Too much water drinking

Water (in its pure state) is a compound that exists in a form of liquid that has no odor, taste or color. Almost 70 percent of the planet is covered by water. Water can exist in four states – as liquid, gas, a solid ice substance  and in a super-critical state when liquid and gas fuse together under high temperature and pressure.

Facts

  • Only ONE percent of water on earth can be used as drinking water by organic life
  • 2/3 of the human body is taken by water. Seventy percent of skin is compiled from water
  • A human can only survive about a week without water
  • Water formula is H2O and it’s melting point is 32°F or 0.0°C
  • In chemical context, the systematic name of water is dihydrogen monoxide
  • The first decomposition of H2O into hydrogen and oxygen by electrolysis was done by William Nicholson – an English chemist in 1800.

Too much water drinking and dangers of water intoxication

Can we drink too much water? Yes, an excessive water intake within a short period of time can lead to water intoxication and inevitably death. Although a rare occurrence, there are plenty of documented cases each year where water intoxication is the primary reason for death.

Physiological mechanism

In the initial stage of water intoxication, the serum outside the cells becomes very low in concentration of sodium and other electrolytes in comparison to that inside the cells. This electrolyte imbalance causes the fluid shift via osmosis into the cells, causing progression of electrolyte imbalance and forcing the cells to swell. The resulting low levels of salt in blood serum becomes a condition known as hyponatremia, a.k.a., electrolyte disturbance.

Most common symptoms of water intoxication

  • Increased thirst due to electrolytes imbalance
  • Increased frequency of urination
  • Raised Intracranial pressure in the brain causing nervous system dysfunctions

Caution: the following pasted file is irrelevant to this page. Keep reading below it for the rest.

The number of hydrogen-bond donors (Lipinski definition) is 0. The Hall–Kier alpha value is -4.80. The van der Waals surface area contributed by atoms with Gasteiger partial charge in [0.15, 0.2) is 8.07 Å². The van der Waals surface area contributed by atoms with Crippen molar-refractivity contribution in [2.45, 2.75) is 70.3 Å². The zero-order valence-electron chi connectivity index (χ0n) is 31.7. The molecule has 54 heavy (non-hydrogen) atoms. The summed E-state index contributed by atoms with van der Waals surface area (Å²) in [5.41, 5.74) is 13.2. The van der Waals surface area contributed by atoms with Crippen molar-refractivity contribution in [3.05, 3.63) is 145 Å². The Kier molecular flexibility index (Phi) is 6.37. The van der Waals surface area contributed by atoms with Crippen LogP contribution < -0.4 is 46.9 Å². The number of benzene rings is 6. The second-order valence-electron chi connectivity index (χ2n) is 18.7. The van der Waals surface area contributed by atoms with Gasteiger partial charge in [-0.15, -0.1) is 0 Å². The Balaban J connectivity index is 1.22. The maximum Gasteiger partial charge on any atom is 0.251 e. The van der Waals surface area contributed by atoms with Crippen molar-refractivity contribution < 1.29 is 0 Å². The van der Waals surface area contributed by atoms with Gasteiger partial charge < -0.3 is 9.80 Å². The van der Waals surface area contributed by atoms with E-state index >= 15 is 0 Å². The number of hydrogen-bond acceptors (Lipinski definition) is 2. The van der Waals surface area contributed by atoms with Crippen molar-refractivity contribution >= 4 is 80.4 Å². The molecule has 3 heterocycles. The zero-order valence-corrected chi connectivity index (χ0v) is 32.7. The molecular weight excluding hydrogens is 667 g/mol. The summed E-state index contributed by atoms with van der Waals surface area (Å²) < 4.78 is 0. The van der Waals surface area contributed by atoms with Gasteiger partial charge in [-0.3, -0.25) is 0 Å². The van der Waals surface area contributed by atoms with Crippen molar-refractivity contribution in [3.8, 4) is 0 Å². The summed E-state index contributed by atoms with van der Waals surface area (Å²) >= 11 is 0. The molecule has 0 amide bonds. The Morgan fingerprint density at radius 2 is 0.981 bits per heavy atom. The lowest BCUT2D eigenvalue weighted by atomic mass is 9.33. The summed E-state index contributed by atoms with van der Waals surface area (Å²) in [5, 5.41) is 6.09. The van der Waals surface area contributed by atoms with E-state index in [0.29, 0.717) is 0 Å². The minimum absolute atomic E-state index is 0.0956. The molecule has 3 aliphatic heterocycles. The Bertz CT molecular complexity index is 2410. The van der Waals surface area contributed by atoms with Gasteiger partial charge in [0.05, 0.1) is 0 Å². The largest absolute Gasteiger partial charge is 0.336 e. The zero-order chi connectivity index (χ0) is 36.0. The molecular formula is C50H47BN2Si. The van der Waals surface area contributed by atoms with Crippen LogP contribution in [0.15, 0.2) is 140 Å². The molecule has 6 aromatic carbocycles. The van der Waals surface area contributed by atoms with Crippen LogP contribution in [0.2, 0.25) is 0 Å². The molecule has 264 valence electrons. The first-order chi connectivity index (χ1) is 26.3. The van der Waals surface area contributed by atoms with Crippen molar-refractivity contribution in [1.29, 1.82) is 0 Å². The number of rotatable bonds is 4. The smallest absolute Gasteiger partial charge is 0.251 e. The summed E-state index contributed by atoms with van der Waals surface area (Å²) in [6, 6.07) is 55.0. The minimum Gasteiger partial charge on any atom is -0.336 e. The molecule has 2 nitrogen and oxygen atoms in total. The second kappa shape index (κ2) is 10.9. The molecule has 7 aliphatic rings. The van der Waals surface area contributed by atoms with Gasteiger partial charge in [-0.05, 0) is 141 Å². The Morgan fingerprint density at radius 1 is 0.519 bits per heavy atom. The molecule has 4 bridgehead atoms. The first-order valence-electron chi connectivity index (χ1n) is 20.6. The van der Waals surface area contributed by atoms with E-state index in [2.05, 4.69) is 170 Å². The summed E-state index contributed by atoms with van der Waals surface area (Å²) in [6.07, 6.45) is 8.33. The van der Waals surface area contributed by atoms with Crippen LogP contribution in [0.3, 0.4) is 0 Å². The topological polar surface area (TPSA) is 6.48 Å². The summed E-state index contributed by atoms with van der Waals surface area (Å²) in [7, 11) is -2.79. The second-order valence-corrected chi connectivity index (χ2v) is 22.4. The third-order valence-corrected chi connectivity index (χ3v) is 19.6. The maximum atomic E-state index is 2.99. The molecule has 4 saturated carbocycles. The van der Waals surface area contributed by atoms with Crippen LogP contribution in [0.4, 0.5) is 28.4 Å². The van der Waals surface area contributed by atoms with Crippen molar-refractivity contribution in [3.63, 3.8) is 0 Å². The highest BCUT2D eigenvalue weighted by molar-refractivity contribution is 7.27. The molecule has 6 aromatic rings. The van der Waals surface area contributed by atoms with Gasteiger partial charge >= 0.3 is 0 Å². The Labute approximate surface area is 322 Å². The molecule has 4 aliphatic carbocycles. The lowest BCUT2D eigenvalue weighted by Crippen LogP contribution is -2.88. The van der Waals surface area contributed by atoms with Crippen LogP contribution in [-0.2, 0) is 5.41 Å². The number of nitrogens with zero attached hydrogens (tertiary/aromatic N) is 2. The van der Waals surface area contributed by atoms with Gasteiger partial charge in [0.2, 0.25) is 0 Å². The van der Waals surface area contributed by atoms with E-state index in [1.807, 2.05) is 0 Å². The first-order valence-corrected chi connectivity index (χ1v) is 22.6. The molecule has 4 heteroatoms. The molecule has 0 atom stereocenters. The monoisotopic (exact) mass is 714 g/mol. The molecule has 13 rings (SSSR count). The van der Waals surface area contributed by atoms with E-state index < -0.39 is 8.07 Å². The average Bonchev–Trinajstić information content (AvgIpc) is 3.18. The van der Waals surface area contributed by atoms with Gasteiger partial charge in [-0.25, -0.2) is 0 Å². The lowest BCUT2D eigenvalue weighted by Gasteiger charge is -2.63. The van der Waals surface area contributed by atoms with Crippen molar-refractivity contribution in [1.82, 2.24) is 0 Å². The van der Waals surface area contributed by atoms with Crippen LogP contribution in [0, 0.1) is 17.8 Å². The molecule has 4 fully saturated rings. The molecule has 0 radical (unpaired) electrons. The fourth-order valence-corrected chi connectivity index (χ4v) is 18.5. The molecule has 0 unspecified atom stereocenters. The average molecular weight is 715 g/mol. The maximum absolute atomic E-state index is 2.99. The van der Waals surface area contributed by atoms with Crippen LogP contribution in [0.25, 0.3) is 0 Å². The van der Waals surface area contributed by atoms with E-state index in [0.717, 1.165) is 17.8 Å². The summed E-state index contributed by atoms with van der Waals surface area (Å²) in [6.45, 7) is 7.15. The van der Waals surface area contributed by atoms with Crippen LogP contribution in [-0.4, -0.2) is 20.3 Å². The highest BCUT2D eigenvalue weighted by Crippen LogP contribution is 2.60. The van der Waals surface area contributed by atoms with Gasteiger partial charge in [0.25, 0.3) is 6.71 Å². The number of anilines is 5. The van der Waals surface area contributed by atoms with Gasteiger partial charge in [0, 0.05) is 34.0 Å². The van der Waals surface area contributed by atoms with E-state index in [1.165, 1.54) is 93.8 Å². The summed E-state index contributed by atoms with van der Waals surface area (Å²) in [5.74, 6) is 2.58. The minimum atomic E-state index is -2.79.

• Vomiting
  • Nausea
  • Headache
  • Fatigue
  • Muscle weakness & spasm
  • Seizures
  • Decreased mental consciousness
  • Coma

The severity of symptoms is expressed following levels of salt in blood, however, with mild cases, the hyponatremia  often remains an undiagnosed condition.

Numerous illnesses of liver, kidney and heart have been associated with hyponatremia

Neurological expression of hyponatremia symptoms is usually occurred with extremely low level of blood serum sodium levels – below 120 mEq/L. The condition causes brain swelling and can lead to herniation and brain stem compression inevitably causing respiratory arrest.

A gradual drop in sodium levels to a very low level can be tolerated, however, if a rapid drop of sodium in blood serum occurs within under an hour, the condition may become extremely severe resulting in heart arrest and death.

How to avoid water intoxication known as hyponatremia

  • Do not drink too much water in a short period of time or more than your thirst demands
  • Avoid diuretics since they promote further electrolyte imbalance
  • Replace about 60-70 percent of sweat losses during strenuous exercise
  • Maintain the sodium intake to prevent excessive sodium dilution in blood
  • Do not rely on sports sodium containing drinks alone as mostly these drinks do not provide a proper amount of sodium
  • Do not rely on salt tablets as these do very little to prevent the hyponatremia
  • Arrest any physical activity that results in excessive sweating on the first onset of any hyponatremia symptoms
  • Replenishing more with water at the point of developing hyponatremia may cause a severe case of water intoxication that can potentially be fatal